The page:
After helping nonprofits, hospitals, local governments, and schools get over a BILLION dollars in federal grant money, I noticed a pattern developing: some people had been wasting their time. By the time they came to our group of professionals to write a grant, too much toothpaste was already out of the tube. They were pulling their hair out and kicking the dog in frustration. They said things like “I sure wish I would have known that!” or “Why didn’t someone tell me it was going to cost $3,500 for a study to get this thing finished?” I feel compelled to help more people begin signing the front of a paycheck and not just the back of one. Our country needs the spirit of nonprofits now more than ever and I don’t want good people wasting their time on applying for a grant that simply isn’t going to happen.
It’s America – you can apply for a grant all you want. The question is if you have a true shot at getting it.
That’s why I developed the 13 Questions a Non-Profit Should Ask Before Writing a Grant. I see too many business owners get discouraged and spend valuable time chasing a “maybe” when they could be producing an “absolutely”.
Questions You Should Ask
- Do you have the time to invest in writing the grant? Grant writing takes time. Essentially you are making a statement or a proposal and you must back up that statement with third party facts. Go back to the days of your high school term paper. You are trying making a point and must have footnotes for the quotes. Do you have the time to find all that information?
- Show WHO the money? Most grants for nonprofits come through local governments or chambers of commerce etc. on your behalf. Do you have a relationship with them? Does their board understand the risk? My experience is most boards are willing to help a business but only if that board has bought in to you or your idea. Also keep in mind whatever grant the chamber (city, economic development district, etc.) applies for on your behalf they will own. So forget using grant proceeds for collateral. You’ll likely sign a truck-load of paperwork keeping the chamber from any liability.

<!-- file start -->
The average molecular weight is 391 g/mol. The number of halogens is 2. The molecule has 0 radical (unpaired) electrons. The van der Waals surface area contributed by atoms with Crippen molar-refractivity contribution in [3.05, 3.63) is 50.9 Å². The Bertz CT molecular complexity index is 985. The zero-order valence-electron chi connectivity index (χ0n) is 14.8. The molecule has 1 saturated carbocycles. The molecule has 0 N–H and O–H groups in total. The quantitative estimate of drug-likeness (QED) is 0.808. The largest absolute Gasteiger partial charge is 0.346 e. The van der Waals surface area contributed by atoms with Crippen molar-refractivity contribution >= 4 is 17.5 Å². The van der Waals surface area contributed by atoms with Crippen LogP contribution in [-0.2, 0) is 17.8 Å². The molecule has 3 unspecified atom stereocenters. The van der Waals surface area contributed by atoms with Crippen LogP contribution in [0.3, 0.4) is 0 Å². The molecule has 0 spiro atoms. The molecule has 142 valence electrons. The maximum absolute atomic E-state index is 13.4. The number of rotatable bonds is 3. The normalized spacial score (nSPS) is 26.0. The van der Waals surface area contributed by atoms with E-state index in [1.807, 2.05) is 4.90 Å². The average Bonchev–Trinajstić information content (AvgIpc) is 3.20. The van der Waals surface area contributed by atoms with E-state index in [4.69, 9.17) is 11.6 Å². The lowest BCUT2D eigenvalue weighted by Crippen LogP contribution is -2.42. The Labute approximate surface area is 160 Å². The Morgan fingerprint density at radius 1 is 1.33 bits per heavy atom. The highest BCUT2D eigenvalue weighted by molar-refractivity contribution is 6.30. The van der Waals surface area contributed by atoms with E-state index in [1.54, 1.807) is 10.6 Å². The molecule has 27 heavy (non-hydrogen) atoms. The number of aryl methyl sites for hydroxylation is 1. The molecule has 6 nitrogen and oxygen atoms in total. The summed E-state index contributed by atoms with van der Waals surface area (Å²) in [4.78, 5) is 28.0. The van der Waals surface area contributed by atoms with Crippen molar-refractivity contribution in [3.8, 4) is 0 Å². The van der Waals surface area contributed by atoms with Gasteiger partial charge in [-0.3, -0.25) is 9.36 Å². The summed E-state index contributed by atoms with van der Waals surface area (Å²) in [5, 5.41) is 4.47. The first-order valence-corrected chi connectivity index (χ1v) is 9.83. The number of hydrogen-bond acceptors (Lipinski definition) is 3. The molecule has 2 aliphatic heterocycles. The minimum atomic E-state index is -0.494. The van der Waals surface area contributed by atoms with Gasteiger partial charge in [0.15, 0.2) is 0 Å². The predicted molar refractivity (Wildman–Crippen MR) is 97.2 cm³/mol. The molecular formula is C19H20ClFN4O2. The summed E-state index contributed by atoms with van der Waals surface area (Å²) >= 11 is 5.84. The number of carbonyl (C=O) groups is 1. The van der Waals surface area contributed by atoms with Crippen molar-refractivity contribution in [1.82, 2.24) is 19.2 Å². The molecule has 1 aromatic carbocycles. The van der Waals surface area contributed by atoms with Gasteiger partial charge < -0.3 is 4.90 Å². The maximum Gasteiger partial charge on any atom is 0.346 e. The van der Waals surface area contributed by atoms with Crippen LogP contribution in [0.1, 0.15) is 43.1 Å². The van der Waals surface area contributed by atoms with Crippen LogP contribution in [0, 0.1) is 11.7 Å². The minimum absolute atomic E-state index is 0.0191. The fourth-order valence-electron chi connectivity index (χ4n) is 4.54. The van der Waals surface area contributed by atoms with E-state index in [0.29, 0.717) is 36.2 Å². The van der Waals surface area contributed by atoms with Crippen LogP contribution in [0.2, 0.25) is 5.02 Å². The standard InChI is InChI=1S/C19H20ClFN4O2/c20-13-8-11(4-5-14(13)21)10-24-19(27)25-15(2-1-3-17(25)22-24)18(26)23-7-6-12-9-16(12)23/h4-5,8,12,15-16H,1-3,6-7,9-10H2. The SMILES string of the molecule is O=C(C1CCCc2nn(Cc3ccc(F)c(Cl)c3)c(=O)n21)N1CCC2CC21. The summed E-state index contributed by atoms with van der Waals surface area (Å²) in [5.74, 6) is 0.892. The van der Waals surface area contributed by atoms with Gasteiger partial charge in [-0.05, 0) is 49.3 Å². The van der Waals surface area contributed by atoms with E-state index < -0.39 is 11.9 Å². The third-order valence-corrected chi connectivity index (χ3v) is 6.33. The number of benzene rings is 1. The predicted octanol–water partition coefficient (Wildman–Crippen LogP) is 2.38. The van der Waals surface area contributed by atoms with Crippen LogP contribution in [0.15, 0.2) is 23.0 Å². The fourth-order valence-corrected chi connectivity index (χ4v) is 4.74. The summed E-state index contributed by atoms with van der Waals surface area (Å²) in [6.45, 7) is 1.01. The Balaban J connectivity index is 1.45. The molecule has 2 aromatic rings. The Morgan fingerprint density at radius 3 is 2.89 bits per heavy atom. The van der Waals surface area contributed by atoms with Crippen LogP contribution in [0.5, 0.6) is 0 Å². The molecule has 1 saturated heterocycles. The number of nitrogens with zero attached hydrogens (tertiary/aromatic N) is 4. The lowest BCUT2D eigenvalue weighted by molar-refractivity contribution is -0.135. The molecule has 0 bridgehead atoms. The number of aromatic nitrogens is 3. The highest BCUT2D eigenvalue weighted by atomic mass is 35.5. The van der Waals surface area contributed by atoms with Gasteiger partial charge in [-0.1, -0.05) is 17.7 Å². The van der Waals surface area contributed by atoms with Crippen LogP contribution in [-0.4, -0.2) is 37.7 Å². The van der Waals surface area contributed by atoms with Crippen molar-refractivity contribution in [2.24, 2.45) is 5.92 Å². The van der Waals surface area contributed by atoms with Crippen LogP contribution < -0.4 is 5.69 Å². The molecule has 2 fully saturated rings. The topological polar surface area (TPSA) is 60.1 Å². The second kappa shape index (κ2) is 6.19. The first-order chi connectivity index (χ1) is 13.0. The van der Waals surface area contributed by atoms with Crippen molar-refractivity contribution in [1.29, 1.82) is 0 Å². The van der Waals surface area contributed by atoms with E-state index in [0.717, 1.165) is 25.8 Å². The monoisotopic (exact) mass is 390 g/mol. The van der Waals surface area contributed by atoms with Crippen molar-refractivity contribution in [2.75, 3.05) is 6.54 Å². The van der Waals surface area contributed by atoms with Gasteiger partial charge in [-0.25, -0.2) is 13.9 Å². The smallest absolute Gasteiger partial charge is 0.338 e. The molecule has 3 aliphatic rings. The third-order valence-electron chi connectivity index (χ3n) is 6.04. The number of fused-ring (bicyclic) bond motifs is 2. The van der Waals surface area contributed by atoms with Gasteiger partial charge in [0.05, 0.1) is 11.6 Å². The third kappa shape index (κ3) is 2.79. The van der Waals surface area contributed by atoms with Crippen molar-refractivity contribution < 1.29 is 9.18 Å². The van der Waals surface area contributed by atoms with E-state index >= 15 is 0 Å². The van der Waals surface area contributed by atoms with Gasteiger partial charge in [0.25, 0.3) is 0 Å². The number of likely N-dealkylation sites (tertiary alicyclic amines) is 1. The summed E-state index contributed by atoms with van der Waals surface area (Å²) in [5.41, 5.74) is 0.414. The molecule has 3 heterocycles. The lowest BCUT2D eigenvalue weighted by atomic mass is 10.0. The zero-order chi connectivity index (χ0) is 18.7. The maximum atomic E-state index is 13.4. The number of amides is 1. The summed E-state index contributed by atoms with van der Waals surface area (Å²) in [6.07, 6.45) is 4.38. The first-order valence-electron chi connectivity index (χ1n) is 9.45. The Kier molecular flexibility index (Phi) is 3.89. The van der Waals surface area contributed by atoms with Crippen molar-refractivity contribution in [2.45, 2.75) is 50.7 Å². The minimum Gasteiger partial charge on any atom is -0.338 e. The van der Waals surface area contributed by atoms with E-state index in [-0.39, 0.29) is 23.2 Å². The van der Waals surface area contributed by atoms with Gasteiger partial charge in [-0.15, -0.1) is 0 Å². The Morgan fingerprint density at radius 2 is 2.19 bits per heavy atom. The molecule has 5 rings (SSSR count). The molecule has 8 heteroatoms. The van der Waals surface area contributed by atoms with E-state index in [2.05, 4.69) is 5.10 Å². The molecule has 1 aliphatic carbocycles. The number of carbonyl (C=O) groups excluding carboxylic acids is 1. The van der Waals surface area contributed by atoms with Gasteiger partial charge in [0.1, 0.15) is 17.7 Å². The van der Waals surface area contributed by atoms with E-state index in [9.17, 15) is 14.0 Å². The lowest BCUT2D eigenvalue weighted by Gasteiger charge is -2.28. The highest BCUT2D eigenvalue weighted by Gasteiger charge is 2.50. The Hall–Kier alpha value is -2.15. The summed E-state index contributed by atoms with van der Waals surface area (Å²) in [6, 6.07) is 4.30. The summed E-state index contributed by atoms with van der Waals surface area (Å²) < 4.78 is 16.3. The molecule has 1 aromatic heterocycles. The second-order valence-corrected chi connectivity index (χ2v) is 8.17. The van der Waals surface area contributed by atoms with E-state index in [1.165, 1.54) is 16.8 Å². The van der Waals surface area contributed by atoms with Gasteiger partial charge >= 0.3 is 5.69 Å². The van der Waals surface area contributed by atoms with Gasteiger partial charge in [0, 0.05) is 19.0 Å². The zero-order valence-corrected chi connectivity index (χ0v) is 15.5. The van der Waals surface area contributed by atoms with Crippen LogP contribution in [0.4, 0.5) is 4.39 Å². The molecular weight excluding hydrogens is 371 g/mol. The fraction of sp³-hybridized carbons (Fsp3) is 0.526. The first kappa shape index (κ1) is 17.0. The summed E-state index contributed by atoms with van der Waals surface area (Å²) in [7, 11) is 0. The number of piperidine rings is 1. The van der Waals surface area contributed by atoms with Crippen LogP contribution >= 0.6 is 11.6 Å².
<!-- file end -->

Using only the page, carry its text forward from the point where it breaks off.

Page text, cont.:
- Do you have the match? There are very few 100% grants and most require a match of funds in the forms of CASH. There used to be something called an “in-kind” match where you could count services or property with a certain dollar value as the match requirement. Most of the government grants don’t allow that although in some cases it can be done. By “match” say you want $100,000 to build a parking lot so people can park to buy your really nifty widgets. The city applies for the $100,000 and there is a 50/50 match requirement. That means someone has to come up with $50,000. Will the city do that? Are you going to provide it? Plan on having at least a 50/50 match and your part being in cash.
- Why should I believe you? Your nonprofit may need a new piece of equipment and this new equipment will add some jobs. In addition to creating the jobs you notice you’ll get more points on your grant application if there has been consistent unemployment in your community. How are you going to prove the unemployment? What facts do you site? This is a first-cousin to Question 1 about the time but be ready to back up what you say.
- Do you have the money to pay for supporting documents or studies? Attorneys, architects and engineers, Oh My! We’ve seen grant money go toward a non-profit’s new building but before a dollar showed up there had to be architectural plans. And engineers had to make sure the water/sewer capacity was available. And the non-profit had to create another entity to actually own the building. Find out what up front costs for professional fees must be spent BEFORE the grant application is made. Be sure you have the funds to pay for any services or documents. Sometimes you can get reimbursed for those out of pocket costs but “reimburse” means you had to pay out first.